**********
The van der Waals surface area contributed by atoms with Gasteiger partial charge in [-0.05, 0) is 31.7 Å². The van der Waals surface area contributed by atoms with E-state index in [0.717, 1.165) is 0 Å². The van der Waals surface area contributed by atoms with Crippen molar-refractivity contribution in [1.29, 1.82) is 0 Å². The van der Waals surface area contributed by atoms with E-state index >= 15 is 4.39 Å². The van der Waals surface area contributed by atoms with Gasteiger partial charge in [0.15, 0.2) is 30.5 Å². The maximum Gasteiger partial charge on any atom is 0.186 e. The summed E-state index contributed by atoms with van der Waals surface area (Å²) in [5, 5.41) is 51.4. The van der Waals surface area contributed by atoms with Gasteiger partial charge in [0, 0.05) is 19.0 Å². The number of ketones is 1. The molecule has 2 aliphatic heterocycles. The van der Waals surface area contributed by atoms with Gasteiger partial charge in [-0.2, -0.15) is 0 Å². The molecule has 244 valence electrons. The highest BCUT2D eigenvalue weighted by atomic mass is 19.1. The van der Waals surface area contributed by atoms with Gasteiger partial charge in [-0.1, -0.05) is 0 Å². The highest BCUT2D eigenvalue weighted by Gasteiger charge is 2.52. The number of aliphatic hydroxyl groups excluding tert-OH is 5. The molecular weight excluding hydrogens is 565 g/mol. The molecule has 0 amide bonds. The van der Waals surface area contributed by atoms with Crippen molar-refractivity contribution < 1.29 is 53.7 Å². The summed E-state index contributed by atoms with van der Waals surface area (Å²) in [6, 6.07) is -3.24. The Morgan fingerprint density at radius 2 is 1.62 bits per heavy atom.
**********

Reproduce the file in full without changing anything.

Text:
The van der Waals surface area contributed by atoms with Gasteiger partial charge in [-0.05, 0) is 31.7 Å². The van der Waals surface area contributed by atoms with E-state index in [0.717, 1.165) is 0 Å². The van der Waals surface area contributed by atoms with Crippen molar-refractivity contribution in [1.29, 1.82) is 0 Å². The van der Waals surface area contributed by atoms with E-state index >= 15 is 4.39 Å². The van der Waals surface area contributed by atoms with Gasteiger partial charge in [0.15, 0.2) is 30.5 Å². The maximum Gasteiger partial charge on any atom is 0.186 e. The summed E-state index contributed by atoms with van der Waals surface area (Å²) in [5, 5.41) is 51.4. The van der Waals surface area contributed by atoms with Gasteiger partial charge in [0, 0.05) is 19.0 Å². The number of ketones is 1. The molecule has 2 aliphatic heterocycles. The van der Waals surface area contributed by atoms with Gasteiger partial charge in [-0.2, -0.15) is 0 Å². The molecule has 244 valence electrons. The highest BCUT2D eigenvalue weighted by atomic mass is 19.1. The van der Waals surface area contributed by atoms with Gasteiger partial charge in [-0.1, -0.05) is 0 Å². The highest BCUT2D eigenvalue weighted by Gasteiger charge is 2.52. The number of aliphatic hydroxyl groups excluding tert-OH is 5. The molecular weight excluding hydrogens is 565 g/mol. The molecule has 0 amide bonds. The van der Waals surface area contributed by atoms with Crippen molar-refractivity contribution < 1.29 is 53.7 Å². The summed E-state index contributed by atoms with van der Waals surface area (Å²) in [6, 6.07) is -3.24. The Morgan fingerprint density at radius 2 is 1.62 bits per heavy atom.